Sebastian Vettel has said that it is impossible to predict what will happen to him or any member of the F1 field in future, but insists that he has no plans to leave Red Bull just yet.
The German found his name being linked to a possible seat swap with Ferrari's Fernando Alonso in the build-up to this weekend's Singapore Grand Prix but, like the Spaniard, says that the story carries very little in the way of truth. Again, like Alonso, Vettel feels that he has been repeating the same replies to the same questions for a long time, and is keen to put an end to the speculation.
“I'm not thinking any different to the last couple of weeks when you asked the same kind of question,” he sighed, “I have a lot of stuff to do here, especially as this year hasn't been the smoothest of years for myself, so there's plenty of work to do to make sure we come back [stronger].”
The German's history with Red Bell goes back beyond the four F1 world titles they have shared, beyond his first, surprise, F1 win with Toro Rosso and deep into his days as a junior racer. Because of that, Vettel says, he has no reason to want to move on, despite having been linked to both Ferrari and McLaren this season.
“I have a contract and nothing has changed,” he stressed, “The relationship we have is very special. They have supported me since I was twelve years old and I have been wearing the Red Bull helmet for a long time since then.
“Back then, it was impossible to predict what was going to happen, to know that one day they were going to have two F1 teams, and impossible to know that you were going to be driving for one of them at some stage - or both of them! It is impossible to predict the future but I've been with Red Bull for a long time and have a very, very, very strong link to them. In that regard, nothing has changed - and it doesn't look like it's changing.”
Vettel's position at Red Bull, secure whilst he was partnered by Mark Webber, has been undermined somewhat by the arrival of Daniel Ricciardo, who has enjoyed the bulk of the team's success in 2014. Far from being jealous at his colleague's elevation to the front-line, however, Vettel sees positives.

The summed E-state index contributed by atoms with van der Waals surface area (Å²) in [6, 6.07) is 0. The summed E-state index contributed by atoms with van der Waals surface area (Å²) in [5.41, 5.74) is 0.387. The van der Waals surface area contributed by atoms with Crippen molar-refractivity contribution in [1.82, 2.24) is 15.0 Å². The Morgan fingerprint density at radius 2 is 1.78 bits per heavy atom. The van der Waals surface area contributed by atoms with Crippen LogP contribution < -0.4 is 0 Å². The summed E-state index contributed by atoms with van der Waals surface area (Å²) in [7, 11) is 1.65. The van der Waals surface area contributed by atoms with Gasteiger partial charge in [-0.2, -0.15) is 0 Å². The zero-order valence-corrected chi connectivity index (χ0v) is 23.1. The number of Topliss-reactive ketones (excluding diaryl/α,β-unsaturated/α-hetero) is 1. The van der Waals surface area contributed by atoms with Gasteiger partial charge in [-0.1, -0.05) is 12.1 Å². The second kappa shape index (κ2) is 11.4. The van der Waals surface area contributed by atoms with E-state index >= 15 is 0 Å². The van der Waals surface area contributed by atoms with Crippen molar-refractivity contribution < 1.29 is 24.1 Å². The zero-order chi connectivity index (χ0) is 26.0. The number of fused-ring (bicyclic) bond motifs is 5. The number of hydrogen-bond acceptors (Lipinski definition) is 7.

“I think [Ricciardo] has achieved a lot this year, he has won three grands prix, and it's good that he gets a lot of attention because he is doing a good job,” he noted, “Obviously, he's given me a hard time, but I didn't expect anything less to be honest. My season hasn't gone as i was hoping, but that doesn't matter when talking about Daniel. It's only fair that you give him a lot of attention and you should give him more - it puts him in a better position to negotiate his next contract!”
Without a win for the first time since being promoted from Toro Rosso to Red Bull, Vettel hasn't given up hope of reaching the top step this season. Armed with a new chassis for one of the toughest races of the year, he remains optimistic that his day will come.
“I prefer to win!” he grinned, “Obviously, we have some races to go and the target is to win. I don't like being beaten and, this year, I've been beaten many times.
“But that's part of sports, part of life, and there's always something you can learn both from winning and being beaten and losing. In that regard, I think we have already learned a lot as it has been a tough year so far, but the confidence is high, as is the belief that we will win again.”